2015-10-29

Michael Brown 2015 John W. Gardner Leadership Awardee

We at City Year are proud today that our very own CEO and Co-Founder, Michael Brown, was honored with the prestigious John W. Gardner award from the Independent Sector, the leadership network for nonprofits, foundations, and corporations dedicated to advancing the common good.

The organization’s highest honor and a significant one in the sector, the peer-selected Gardner Award recognizes an individual whose “transformative” leadership has “mobilized and unified people, institutions, or causes that improve the community of life on our planet.”  Past honorees include Dorothy Stoneman, Geoffrey Canada, and General Colin and Alma Powell.

In a speech dedicated to the 3,000 City Year corps member serving full-time in high-need schools this year and crediting City Year’s success to the teamwork of its leaders, Michael Brown called on the sector to imagine what the United States could become with national service at scale: “It is time to make‎ a period of national citizen service a democratic rite of passage – and a passport to a renewed American Dream."

Michael Brown 2015 John W. Gardner Leadership Awardee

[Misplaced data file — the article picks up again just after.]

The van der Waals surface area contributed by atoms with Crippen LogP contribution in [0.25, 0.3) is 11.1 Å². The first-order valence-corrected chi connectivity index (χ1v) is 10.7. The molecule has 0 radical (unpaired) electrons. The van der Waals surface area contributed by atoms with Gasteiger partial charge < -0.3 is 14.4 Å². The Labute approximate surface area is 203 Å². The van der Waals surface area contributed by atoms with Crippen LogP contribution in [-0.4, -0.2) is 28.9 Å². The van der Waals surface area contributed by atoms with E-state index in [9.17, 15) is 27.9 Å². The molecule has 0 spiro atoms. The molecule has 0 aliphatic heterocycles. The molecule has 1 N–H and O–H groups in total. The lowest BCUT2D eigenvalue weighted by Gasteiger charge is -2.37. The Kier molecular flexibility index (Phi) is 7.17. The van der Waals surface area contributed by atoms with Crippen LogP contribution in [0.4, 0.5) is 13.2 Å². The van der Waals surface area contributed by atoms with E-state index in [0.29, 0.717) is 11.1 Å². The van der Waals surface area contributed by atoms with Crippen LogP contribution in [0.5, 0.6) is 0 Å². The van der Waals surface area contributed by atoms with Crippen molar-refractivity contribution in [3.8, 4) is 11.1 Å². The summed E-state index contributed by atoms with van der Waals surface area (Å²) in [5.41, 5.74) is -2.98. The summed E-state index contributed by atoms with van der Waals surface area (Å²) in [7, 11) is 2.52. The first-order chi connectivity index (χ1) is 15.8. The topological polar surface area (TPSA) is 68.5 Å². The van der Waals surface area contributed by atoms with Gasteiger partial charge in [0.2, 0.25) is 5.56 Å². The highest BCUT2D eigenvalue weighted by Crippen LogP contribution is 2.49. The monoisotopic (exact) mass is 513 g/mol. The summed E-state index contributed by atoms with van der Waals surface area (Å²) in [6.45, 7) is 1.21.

Citing the ability of national service to put citizens at the center of national priorities, cost-effectively address profound national challenges, and unite diverse Americans through a new, national sense of deepened empathy, he highlighted service as “essential to maintaining our democracy.”

He also offered a vision for expanded benefits for AmeriCorps participants that would ease the increasingly overwhelming debt that burdens so many college students and graduates: “Specifically, we should offer America's young people a simple civic proposition: if you give two years of citizen service, you will receive four years of tuition at any public university.”

Receiving the Gardner Award was of special significance to City Year’s CEO, because its namesake, a “latter-day founding father,” is a national leader he long admired and even once had the opportunity to meet.

“We need more Gardnerian institutions,” he said, “more Gardnerian policies and more Gardnerian social arrangements that put citizens at the center, both in terms of civic empowerment – giving citizens important things to do – and in terms of societal outcomes that benefit the most citizens and strengthen the concept of citizenship itself.”

 

Share This Page